For a designer, there is nothing more exciting than a blank canvas. And for the product and the interior designer Nicolas obeid, there was no better opportunity to start from scratch than with a 2,800-square-foot loft in a pre-war apartment building in New York’s SoHo neighborhood, with 16-foot-high ceilings, imposing windows and crisp white walls.
But there is also such a thing that too much Empty. The biggest challenge of this project, commissioned by a book loving couple who work in finance, was to ensure that the apartment, with its empty spaces and the absence of pre-existing architectural details (with the exception of a stone mantle covered with a solitary cherub), looked like a house and not a warehouse or a furniture showroom.
“I always say it’s a conscious mixture,” says Obeid, who spent seven years at Jonathan adler before going on his own in 2018.
For Obeid, who worked with design company EQPT Residences on the project, the first solution was to temper the large combined kitchen, living room and dining area with rooms at the appropriate scale. This included a custom 105-inch sofa and a custom 50-by-50-inch cocktail table in the living room. The oversized furniture, he says, works to create a more intimate scale. In the same room, Obeid created separate seating areas delimited by rugs to help fill the expanse and create different living rooms. “It will also help when my clients are hosting cocktails to have different spaces to mingle,” he explains.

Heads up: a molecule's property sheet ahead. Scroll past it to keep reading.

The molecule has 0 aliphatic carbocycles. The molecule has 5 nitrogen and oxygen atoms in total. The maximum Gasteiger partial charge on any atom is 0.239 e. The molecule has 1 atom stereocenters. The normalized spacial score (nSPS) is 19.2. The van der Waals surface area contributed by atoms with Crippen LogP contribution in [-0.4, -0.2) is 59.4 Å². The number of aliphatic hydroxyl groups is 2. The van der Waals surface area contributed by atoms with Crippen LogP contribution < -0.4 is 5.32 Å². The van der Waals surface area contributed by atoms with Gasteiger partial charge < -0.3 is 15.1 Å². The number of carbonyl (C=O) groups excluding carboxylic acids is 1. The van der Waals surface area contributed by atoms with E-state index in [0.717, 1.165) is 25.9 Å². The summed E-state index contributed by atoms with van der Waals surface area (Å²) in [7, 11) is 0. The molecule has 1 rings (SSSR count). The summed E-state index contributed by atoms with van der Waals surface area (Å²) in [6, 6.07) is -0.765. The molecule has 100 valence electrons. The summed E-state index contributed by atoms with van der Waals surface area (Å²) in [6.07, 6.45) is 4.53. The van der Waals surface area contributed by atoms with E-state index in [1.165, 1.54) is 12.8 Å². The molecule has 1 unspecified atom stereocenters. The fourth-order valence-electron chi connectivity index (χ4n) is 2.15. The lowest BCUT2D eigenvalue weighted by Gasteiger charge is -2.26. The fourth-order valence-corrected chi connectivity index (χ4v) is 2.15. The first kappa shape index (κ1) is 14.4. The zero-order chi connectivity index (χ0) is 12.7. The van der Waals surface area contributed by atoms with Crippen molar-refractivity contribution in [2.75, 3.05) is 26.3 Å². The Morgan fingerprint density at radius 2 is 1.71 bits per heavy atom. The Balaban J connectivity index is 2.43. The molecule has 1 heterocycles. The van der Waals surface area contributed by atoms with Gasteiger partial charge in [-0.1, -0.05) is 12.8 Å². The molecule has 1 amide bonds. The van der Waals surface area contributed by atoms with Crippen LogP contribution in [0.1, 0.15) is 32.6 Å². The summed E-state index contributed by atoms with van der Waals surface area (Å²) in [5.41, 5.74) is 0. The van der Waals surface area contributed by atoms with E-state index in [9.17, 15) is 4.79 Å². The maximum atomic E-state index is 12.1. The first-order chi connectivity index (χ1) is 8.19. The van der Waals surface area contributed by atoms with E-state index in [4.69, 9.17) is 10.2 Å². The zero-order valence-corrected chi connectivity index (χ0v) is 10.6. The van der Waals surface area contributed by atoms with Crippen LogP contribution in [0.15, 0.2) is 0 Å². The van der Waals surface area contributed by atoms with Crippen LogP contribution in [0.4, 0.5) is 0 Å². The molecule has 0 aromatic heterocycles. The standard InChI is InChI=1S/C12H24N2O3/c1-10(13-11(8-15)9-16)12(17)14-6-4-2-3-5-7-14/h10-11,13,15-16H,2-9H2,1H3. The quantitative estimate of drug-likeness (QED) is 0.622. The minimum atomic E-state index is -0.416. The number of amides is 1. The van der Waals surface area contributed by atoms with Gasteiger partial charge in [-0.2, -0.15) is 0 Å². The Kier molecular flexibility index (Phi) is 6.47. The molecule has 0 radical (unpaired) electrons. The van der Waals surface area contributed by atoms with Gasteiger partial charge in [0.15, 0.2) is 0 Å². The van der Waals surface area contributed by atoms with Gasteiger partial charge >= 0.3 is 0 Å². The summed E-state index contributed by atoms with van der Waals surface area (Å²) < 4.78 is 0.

The same strategy came into play for the dining room, which featured spectacular floor-to-ceiling windows. The bespoke blackened oak dining table designed by Obeid anchors the room with its large size. “It feels organic and sort of soft and curvy,” he said. A set of woven leather Casamidy the dining chairs add lightness to the vignette and, as an added bonus, were made in the same small town in Mexico where guests got married.
Then came the “conscious mix” Obeid talks about, comprising one-of-a-kind vintage pieces and artwork. In the living area, he brought fluidity to the arrangement with soft curves, like a screen by Alvar Aalto in a corner and a red leather armchair by Tobia and Afra Scarpa for B&B Italy. Obeid added works by the Brooklyn ceramist Nathalie Weinberger and the sculptor Paul morehouse, who made the sculpture on the fireplace mantel. Customers, meanwhile, brought in some of their own pieces, including Picasso’s lithographs seen in the living room. In other parts of the apartment, such as the bedroom, Obeid has obtained works of art from La Pera projects—A subscription service featuring a selection of works of art by established and emerging artists.
Other items were Obeid’s own design, including a floor lamp in an adjacent home office from its partnership with CB2 (this month, Obeid expanded the collection with a new console, side tables and a selection of lighting).
“My goal was to make such a large space more like a welcoming home,” Obeid explains of the overall project. Mission accomplished.
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